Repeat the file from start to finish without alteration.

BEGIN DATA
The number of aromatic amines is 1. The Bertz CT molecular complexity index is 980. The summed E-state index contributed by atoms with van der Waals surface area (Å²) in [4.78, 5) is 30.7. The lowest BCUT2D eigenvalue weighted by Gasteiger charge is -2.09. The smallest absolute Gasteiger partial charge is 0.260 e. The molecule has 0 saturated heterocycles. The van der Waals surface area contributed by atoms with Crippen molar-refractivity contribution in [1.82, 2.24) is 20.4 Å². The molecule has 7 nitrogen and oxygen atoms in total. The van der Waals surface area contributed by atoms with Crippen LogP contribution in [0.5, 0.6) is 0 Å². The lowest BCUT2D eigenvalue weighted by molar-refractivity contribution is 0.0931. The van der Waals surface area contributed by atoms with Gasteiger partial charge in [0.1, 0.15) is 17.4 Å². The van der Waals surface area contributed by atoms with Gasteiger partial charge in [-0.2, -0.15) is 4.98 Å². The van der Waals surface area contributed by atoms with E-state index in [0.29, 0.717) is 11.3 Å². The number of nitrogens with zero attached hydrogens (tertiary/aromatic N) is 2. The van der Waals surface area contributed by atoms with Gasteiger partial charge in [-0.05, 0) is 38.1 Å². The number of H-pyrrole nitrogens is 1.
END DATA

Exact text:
The number of aromatic amines is 1. The Bertz CT molecular complexity index is 980. The summed E-state index contributed by atoms with van der Waals surface area (Å²) in [4.78, 5) is 30.7. The lowest BCUT2D eigenvalue weighted by Gasteiger charge is -2.09. The smallest absolute Gasteiger partial charge is 0.260 e. The molecule has 0 saturated heterocycles. The van der Waals surface area contributed by atoms with Crippen molar-refractivity contribution in [1.82, 2.24) is 20.4 Å². The molecule has 7 nitrogen and oxygen atoms in total. The van der Waals surface area contributed by atoms with Crippen LogP contribution in [0.5, 0.6) is 0 Å². The lowest BCUT2D eigenvalue weighted by molar-refractivity contribution is 0.0931. The van der Waals surface area contributed by atoms with Gasteiger partial charge in [0.1, 0.15) is 17.4 Å². The van der Waals surface area contributed by atoms with Gasteiger partial charge in [-0.2, -0.15) is 4.98 Å². The van der Waals surface area contributed by atoms with E-state index in [0.29, 0.717) is 11.3 Å². The number of nitrogens with zero attached hydrogens (tertiary/aromatic N) is 2. The van der Waals surface area contributed by atoms with Gasteiger partial charge in [-0.05, 0) is 38.1 Å². The number of H-pyrrole nitrogens is 1.